Testing convergence of Series

Homework Statement

"Determine whether the following series converge or diverge. If the series is geometric or telescoping, find its sum.":

## \left ( \sum_{k=1}^\infty2^{3k} *3^{1-2k} \right)##

Homework Equations

[/B]
The different tests for convergence?

The Attempt at a Solution

Ok, I've looked at all the tests for convergence I know, and as far as I've been able to tell, none of them can work with this? Here's a quick outline about each of the tests and why I don't think I can use it.

Divergence Test: I have to say I can't even do the limit of this. It just gives me ##2^{infinity}*3^{1-infinity}##, no?
Geometric series: I don't have only one exponent, so I can't do this. Neither of the exponents looks like ##(n-1)## so I don't know.
Telescoping series: There's nothing that cancels out. I also can't take the limit.
p-Series: It's not in the form ##{\frac {1} {p}}##.
Alternating series: It doesn't have a ##-1^n## term.
Integral test: ##\int 2^{3k} *3^{1-2k} \, dx## . I can't integrate this because of the ##k## being a power.
Root test: While both are raised to a power of ##k##, I don't think I can apply the root test because of the ##1-2k##.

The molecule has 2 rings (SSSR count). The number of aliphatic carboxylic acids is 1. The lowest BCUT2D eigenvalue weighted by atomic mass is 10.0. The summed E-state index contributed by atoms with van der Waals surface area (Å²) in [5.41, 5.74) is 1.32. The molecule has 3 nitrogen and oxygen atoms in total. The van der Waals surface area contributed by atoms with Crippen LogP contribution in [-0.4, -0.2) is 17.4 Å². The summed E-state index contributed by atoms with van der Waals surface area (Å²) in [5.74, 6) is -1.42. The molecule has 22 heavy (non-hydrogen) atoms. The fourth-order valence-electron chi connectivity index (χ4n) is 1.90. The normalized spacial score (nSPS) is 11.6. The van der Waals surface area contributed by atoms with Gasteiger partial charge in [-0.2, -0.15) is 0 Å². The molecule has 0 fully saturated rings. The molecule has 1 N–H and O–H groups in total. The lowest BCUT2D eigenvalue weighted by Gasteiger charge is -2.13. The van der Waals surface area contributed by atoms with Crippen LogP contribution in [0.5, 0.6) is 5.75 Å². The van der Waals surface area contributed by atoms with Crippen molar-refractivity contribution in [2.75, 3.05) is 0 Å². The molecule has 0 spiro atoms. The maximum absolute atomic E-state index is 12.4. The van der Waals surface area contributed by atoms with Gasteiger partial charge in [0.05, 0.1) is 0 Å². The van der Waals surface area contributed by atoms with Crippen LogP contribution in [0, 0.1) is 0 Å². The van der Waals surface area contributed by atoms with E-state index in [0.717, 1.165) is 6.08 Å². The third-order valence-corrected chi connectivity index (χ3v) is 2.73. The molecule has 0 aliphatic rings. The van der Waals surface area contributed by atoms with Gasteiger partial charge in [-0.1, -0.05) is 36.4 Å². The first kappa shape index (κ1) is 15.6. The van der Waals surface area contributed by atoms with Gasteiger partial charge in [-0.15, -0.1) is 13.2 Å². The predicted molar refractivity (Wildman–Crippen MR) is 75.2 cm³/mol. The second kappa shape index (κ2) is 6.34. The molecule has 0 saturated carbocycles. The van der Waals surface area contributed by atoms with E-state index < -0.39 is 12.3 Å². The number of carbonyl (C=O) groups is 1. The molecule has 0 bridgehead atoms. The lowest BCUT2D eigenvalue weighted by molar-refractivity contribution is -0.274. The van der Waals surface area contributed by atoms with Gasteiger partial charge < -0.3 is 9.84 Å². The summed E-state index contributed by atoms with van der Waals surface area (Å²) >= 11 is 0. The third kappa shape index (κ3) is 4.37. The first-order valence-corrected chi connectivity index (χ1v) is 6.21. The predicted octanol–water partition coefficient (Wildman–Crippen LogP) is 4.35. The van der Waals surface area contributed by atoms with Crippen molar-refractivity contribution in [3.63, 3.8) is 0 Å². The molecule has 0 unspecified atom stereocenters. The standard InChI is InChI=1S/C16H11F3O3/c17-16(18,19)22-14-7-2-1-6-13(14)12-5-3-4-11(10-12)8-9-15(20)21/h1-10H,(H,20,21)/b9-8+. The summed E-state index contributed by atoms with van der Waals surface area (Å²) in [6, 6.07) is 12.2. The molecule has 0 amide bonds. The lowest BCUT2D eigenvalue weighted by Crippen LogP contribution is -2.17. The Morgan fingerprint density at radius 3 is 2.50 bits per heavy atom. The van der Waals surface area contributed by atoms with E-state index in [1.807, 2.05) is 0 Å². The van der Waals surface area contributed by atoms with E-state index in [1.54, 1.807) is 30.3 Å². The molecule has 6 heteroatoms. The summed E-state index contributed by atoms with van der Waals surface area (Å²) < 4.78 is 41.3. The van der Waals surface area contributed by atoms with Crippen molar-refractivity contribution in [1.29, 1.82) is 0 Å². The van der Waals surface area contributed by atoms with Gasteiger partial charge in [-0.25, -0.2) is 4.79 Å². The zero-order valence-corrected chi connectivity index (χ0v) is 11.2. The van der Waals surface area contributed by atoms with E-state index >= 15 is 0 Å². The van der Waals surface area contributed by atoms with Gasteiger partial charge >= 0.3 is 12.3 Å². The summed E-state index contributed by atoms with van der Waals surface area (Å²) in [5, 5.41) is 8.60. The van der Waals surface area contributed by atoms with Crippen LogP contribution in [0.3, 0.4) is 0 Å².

Ratio test: This is usually my go to, and I thought it would work. However, I get ##\frac {1} {9}## and then the ##3^{1-2k}## just stays there.
Comparison test: Even if I wanted to use the limit or direct comparison, I wouldn't even know what to compare it with.

The solutions tell me it's supposed to converge to 24 and to use the geometric test. However, I really don't see how the geometric test is supposed to apply.

Thanks for your time, and I hope I did everything right in posting this!

wabbit
Gold Member
This is simpler than what you're trying. Go back to the expression under the sum and try to see if you can put it in a simpler form first. Use the relations you know about exponents and multiplication, such as ## x^{nk}=(x^n)^k ##, or ## x^{p+q}=x^px^q ##, etc.

• Draconifors
This is simpler than what you're trying. Go back to the expression under the sum and try to see if you can put it in a simpler form first. Use the relations you know about exponents and multiplication, such as ## x^{nk}=(x^n)^k ##, or ## x^{p+q}=x^px^q ##, etc.

Ooh, that helped!
Ok, so doing that I get ##(2^3)^k*3^1*3^{-2k}##. That becomes ##3*8^k*3^{-2k}##. I can see where the 24 is supposed to come from: 3*8. I just can't get it to simplify to that.
I rearrange the expression so it's ##\frac{3*8^k}{3^{2k}}## and then that becomes ##({\frac{8}{9}})^k *3## If the summation started at k=0, I would see that this is a geometric sum with a = 3, r = 8/9. However, the summation starts at k=1, so shouldn't I have ##n-1## as an exponent?

Last edited:
wabbit
Gold Member
Yep, you got it - about the starting point ## k=1 ## , you just need to be careful when determining the actual sum, using things like ## \sum_{k\geq 1}a_k=(\sum_{k\geq 0}a_k)-a_0 ##, or in your case using ## a^k=a\cdot a^{k-1} ## : while your series may not be exactly the standard geometric sum, you can express in terms of that.

• Draconifors
HallsofIvy
• Have a great day!